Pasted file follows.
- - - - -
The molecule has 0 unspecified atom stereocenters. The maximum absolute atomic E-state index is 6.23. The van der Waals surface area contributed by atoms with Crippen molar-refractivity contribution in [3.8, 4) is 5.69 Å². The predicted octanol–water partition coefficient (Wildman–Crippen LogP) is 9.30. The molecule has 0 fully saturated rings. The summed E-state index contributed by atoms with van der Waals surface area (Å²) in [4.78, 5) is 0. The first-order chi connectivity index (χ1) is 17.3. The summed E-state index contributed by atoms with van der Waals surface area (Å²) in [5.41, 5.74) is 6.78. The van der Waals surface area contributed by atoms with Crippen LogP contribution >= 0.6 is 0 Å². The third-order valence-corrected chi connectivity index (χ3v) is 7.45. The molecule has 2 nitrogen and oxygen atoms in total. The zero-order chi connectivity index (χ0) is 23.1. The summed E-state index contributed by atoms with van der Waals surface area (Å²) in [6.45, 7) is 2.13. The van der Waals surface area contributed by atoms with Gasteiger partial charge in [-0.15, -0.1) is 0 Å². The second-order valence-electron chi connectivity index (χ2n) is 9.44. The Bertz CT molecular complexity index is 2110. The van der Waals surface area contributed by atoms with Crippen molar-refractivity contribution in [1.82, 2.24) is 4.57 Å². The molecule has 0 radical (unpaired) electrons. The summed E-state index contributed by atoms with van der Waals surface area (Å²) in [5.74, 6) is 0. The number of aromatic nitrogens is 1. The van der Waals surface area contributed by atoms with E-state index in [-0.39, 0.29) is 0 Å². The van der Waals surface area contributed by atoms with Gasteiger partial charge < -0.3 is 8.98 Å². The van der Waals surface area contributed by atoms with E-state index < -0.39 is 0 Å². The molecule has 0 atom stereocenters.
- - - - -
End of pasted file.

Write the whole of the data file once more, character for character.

The molecule has 0 unspecified atom stereocenters. The maximum absolute atomic E-state index is 6.23. The van der Waals surface area contributed by atoms with Crippen molar-refractivity contribution in [3.8, 4) is 5.69 Å². The predicted octanol–water partition coefficient (Wildman–Crippen LogP) is 9.30. The molecule has 0 fully saturated rings. The summed E-state index contributed by atoms with van der Waals surface area (Å²) in [4.78, 5) is 0. The first-order chi connectivity index (χ1) is 17.3. The summed E-state index contributed by atoms with van der Waals surface area (Å²) in [5.41, 5.74) is 6.78. The van der Waals surface area contributed by atoms with Crippen LogP contribution >= 0.6 is 0 Å². The third-order valence-corrected chi connectivity index (χ3v) is 7.45. The molecule has 2 nitrogen and oxygen atoms in total. The zero-order chi connectivity index (χ0) is 23.1. The summed E-state index contributed by atoms with van der Waals surface area (Å²) in [6.45, 7) is 2.13. The van der Waals surface area contributed by atoms with Gasteiger partial charge in [-0.15, -0.1) is 0 Å². The second-order valence-electron chi connectivity index (χ2n) is 9.44. The Bertz CT molecular complexity index is 2110. The van der Waals surface area contributed by atoms with Crippen molar-refractivity contribution in [1.82, 2.24) is 4.57 Å². The molecule has 0 radical (unpaired) electrons. The summed E-state index contributed by atoms with van der Waals surface area (Å²) in [5.74, 6) is 0. The number of aromatic nitrogens is 1. The van der Waals surface area contributed by atoms with E-state index in [-0.39, 0.29) is 0 Å². The van der Waals surface area contributed by atoms with Gasteiger partial charge < -0.3 is 8.98 Å². The van der Waals surface area contributed by atoms with E-state index < -0.39 is 0 Å². The molecule has 0 atom stereocenters.